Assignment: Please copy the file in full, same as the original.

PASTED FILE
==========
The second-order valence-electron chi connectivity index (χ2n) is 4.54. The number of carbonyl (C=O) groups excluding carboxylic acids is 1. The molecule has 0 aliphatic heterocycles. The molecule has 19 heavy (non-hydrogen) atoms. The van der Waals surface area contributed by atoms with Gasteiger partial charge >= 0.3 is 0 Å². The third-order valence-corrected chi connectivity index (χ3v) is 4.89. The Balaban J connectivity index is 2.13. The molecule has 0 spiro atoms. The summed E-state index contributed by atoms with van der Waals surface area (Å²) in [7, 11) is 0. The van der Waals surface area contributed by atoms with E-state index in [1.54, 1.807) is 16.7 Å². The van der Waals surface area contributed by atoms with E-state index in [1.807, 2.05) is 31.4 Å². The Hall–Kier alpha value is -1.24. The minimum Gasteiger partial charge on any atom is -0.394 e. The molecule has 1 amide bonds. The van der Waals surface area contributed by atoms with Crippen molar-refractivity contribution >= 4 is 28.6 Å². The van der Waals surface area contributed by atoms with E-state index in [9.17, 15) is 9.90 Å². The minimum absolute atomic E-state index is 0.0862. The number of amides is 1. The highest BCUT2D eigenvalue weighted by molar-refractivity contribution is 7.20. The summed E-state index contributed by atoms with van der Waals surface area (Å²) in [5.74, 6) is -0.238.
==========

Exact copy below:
The second-order valence-electron chi connectivity index (χ2n) is 4.54. The number of carbonyl (C=O) groups excluding carboxylic acids is 1. The molecule has 0 aliphatic heterocycles. The molecule has 19 heavy (non-hydrogen) atoms. The van der Waals surface area contributed by atoms with Gasteiger partial charge >= 0.3 is 0 Å². The third-order valence-corrected chi connectivity index (χ3v) is 4.89. The Balaban J connectivity index is 2.13. The molecule has 0 spiro atoms. The summed E-state index contributed by atoms with van der Waals surface area (Å²) in [7, 11) is 0. The van der Waals surface area contributed by atoms with E-state index in [1.54, 1.807) is 16.7 Å². The van der Waals surface area contributed by atoms with E-state index in [1.807, 2.05) is 31.4 Å². The Hall–Kier alpha value is -1.24. The minimum Gasteiger partial charge on any atom is -0.394 e. The molecule has 1 amide bonds. The van der Waals surface area contributed by atoms with Crippen molar-refractivity contribution >= 4 is 28.6 Å². The van der Waals surface area contributed by atoms with E-state index in [9.17, 15) is 9.90 Å². The minimum absolute atomic E-state index is 0.0862. The number of amides is 1. The highest BCUT2D eigenvalue weighted by molar-refractivity contribution is 7.20. The summed E-state index contributed by atoms with van der Waals surface area (Å²) in [5.74, 6) is -0.238.